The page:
Tuesday, May 04, 2010

A Masterpiece ripped from Oblivion 4






It is surely time that I brought this review of Suite Francaise by Irene Némirovsky to an end, because I loved the book so much that I will be wont never to stop writing about it.  Well, let me just list the reasons why I loved this book:

This is an Intense Book

This is a book written by one who is very much the quarry or the hunted, and she communicates that to us in an equally intense but very clipped, exact and succinct style.  Like all good novelists, indeed writers of any and every genre, there is never a word that is redundant.  Bad books need a lot of editing.  This is a brilliant book, and one could expand on every paragraph because it is so intense and succinctly written.  As I've said already it's like a distillation of experience.

This is an existentialist Book

This novel is suffused in existentialist themes: (i) Firstly there is the feeling and thinking subject, who is not an object that has to be predicted or manipulated. The object may be the essence of the thing while the subject is the existing feeling and thinking actor as it were. What does it mean to be a subject? What does it mean to be a conscious being? “Existentialism says I am nothing else but my own conscious existence.” (From Socrates to Sartre: The Philosophic Quest, T.Z. Lavine, Bantam Books, 1984, 330)

(ii) The theme of anxiety was at the very heart of existentialism from its very origins. This is a sense of anguish which can be defined as a sense of dread of the nothingness of human existence.  Némirovsky's book is suffused with existential anxiety - sheer angst. 

(iii) A third theme would be that of absurdity. I am my existence and it is absurd. Why am I thrown into this existence here? Why here? Why now? We are utterly contingent beings. In other words we are not logically necessary at all. We did not have to exist. And so my life is an absurd contingent fact. How many of us have stated something such as this to our parents or other significant adults: “I did not ask to be born!”  Theis sense of absurdity also suffuses Suite Francaise.  Why did this absurd war have to happen anyway?  Why all this chaos?  Why all this hate?  Why all this death?  Why? Why? Why?  Where's the rhyme and where's the reason to all this?

Némirovsky introduces us to many characters who illustrate the theme of the absurdity of existence.  However, to my mind at least, one character epitomises this trait, and he is Charles Langelet - a shallow culture vulture, an art and porcelain collector. How well chosen, then, is the object of his adoration - porcelain - so brittle, so fragile like life itself! Némirovsky is at her best here. This character is a shallow man, a cultured man yes, but as the German war machine rolls inexorably in, his culture counts for nothing as the drive to survival and the animal instincts of all take over. We see a man who, while he has a cultural base, has no spiritual one. This cultured man, this Charles Langelet tells us:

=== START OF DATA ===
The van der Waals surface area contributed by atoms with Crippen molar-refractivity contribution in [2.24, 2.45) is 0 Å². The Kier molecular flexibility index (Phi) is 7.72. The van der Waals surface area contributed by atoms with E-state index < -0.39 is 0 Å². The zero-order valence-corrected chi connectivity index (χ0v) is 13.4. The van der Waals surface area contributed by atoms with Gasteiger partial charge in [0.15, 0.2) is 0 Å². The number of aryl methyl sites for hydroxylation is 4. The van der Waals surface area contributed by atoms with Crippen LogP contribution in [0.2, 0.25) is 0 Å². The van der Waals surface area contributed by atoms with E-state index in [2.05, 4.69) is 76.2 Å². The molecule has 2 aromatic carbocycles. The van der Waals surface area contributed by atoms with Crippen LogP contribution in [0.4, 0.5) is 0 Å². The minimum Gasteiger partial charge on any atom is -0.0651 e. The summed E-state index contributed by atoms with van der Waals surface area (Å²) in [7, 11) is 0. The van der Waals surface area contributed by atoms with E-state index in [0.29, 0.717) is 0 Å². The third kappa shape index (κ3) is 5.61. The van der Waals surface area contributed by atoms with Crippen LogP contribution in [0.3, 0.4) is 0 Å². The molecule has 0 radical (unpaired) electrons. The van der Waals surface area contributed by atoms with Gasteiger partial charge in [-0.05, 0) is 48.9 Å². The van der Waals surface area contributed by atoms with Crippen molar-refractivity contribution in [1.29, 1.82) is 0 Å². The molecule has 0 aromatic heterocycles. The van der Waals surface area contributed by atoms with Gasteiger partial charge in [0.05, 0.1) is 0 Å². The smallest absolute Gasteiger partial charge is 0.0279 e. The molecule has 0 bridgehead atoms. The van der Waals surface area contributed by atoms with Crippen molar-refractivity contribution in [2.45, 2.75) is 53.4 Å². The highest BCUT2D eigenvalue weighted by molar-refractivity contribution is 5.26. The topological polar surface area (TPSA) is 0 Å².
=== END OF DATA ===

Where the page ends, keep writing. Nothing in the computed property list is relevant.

I cannot bear all this chaos, these outbursts of hatred, the repulsive spectacle of war. I shall withdraw to a tranquil spot, in the countryside, and live on the bit of money I have left until everyone comes to their senses. (Suite Francaise, p. 35)
Némirovsky paints Langelet as a self-centred egotist and an aesthete who has no deeper values that his worship of his fragile porcelain. For him routine is everything - even the way he bosses about his servants. We first meet him as he feverishly tries to pack away his precious possessions lest the Nazi hordes get them. He is visibly, and almost audibly, as Némirovsky writes so well, sweating and grunting as he tries to seal his tea chests of precious items of art and porcelain. This man, when he runs out of petrol in his flight from Paris, dupes a young couple by his beautiful and sophisticated words, telling them that he will watch their car while they sleep, and goes on to steal their cans of petrol and heads away. He is shallow, unfeeling for others and self-serving to a great degree.

(iv) A fourth concern in existentialism is that of nothingness. Here is where I as the existential being, the conscious subject, rejecting all philosophies and theories that seek to define me objectively, strips away all these external structures or scaffolding. Then what am I left with? Following Kierkegaard’s lead, I am left with absolutely nothing by way of structure. It is here that I stand in anguish at the edge of the abyss. All the characters in Suite Francaise stand on the edge of the abyss.



This is a Frightening Book

I say this not to put the would-be reader off, but rather to inspire the reader to go out and buy it and read it many times if possible.  We need to be frightened, because the Holocaust and World War Two (or Three or Four) can and could happen again.  They say we read history to learn from our mistakes.  Reading good literature and attending good drama can and does bring home the same important message in a more personally disturbing way.  It is with the same idea in mind, the same trepidation that I read the writings that sprang from the great Holocaust like Ann Frank, Elie Wiesel, Paul Celan and Primo Levi.  Lest such depravity happen again we must read such literature.  We need to be aware of the depths to which humankind is capable of descending.

This is a beautifully written book

All  good literature is well written.  This hardly needs to be said, but let me say it anyway.  If a story is good and is written badly, it will never sell.  All publishers know this. It will be only told orally in company in some pub or hostelry or other.  If a good story is told well it hits home.  If it is subsequently written well, it will sell equally well.  A good story, well written,  touches our heart and our soul.  It enters deep within us, disturbs us, moves us, makes us laugh and cry by turns.  It gives us insights into our world as human beings.  Such writers, who are gifted with the power of expression in words, weave a world, which we as readers can very easily inhabit.  It is the writer's power of description that lifts us from our quotidian routine into a world of experience beyond our physical senses.  Indeed, their words bring us on a transportation of soul and self into a mystical world we can share even with an author long dead.  Coleridge defined style as the right word in the right place.  Némirovsky is possessed of this abilty to a superb degree, so much so as to be in my estimation a wonderful exponent of great style.